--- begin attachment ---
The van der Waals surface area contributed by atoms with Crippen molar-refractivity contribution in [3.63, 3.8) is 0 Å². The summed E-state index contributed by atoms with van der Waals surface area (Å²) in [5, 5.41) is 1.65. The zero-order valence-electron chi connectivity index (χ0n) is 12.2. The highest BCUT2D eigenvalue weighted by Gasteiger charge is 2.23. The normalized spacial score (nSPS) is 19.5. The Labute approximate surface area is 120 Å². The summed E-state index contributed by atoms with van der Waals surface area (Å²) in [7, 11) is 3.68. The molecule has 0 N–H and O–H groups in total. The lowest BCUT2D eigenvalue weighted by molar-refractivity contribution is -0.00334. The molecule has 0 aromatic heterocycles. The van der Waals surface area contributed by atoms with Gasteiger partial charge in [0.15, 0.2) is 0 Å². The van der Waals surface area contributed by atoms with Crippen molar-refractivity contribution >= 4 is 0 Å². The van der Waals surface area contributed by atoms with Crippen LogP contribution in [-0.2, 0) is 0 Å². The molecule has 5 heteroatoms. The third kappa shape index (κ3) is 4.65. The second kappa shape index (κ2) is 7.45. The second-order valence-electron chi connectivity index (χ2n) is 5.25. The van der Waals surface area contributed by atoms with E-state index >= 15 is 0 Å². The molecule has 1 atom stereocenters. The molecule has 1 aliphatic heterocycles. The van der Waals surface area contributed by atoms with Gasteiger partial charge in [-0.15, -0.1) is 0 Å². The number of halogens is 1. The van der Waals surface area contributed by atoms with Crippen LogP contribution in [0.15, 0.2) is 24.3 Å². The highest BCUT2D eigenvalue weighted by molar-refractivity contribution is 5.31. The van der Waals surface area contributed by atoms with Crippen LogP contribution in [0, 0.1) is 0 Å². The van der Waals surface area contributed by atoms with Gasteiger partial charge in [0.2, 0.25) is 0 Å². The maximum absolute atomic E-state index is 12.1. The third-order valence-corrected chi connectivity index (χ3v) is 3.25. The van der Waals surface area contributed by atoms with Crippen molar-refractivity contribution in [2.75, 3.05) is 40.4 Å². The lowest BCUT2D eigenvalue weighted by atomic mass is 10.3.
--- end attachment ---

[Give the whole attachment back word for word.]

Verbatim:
The van der Waals surface area contributed by atoms with Crippen molar-refractivity contribution in [3.63, 3.8) is 0 Å². The summed E-state index contributed by atoms with van der Waals surface area (Å²) in [5, 5.41) is 1.65. The zero-order valence-electron chi connectivity index (χ0n) is 12.2. The highest BCUT2D eigenvalue weighted by Gasteiger charge is 2.23. The normalized spacial score (nSPS) is 19.5. The Labute approximate surface area is 120 Å². The summed E-state index contributed by atoms with van der Waals surface area (Å²) in [7, 11) is 3.68. The molecule has 0 N–H and O–H groups in total. The lowest BCUT2D eigenvalue weighted by molar-refractivity contribution is -0.00334. The molecule has 0 aromatic heterocycles. The van der Waals surface area contributed by atoms with Gasteiger partial charge in [0.15, 0.2) is 0 Å². The van der Waals surface area contributed by atoms with Crippen molar-refractivity contribution >= 4 is 0 Å². The van der Waals surface area contributed by atoms with Crippen LogP contribution in [-0.2, 0) is 0 Å². The molecule has 5 heteroatoms. The third kappa shape index (κ3) is 4.65. The second kappa shape index (κ2) is 7.45. The second-order valence-electron chi connectivity index (χ2n) is 5.25. The van der Waals surface area contributed by atoms with E-state index >= 15 is 0 Å². The molecule has 1 atom stereocenters. The molecule has 1 aliphatic heterocycles. The van der Waals surface area contributed by atoms with Gasteiger partial charge in [-0.15, -0.1) is 0 Å². The number of halogens is 1. The van der Waals surface area contributed by atoms with Crippen LogP contribution in [0.15, 0.2) is 24.3 Å². The highest BCUT2D eigenvalue weighted by molar-refractivity contribution is 5.31. The van der Waals surface area contributed by atoms with Crippen LogP contribution in [0, 0.1) is 0 Å². The van der Waals surface area contributed by atoms with Gasteiger partial charge in [0.2, 0.25) is 0 Å². The maximum absolute atomic E-state index is 12.1. The third-order valence-corrected chi connectivity index (χ3v) is 3.25. The van der Waals surface area contributed by atoms with Crippen molar-refractivity contribution in [2.75, 3.05) is 40.4 Å². The lowest BCUT2D eigenvalue weighted by atomic mass is 10.3.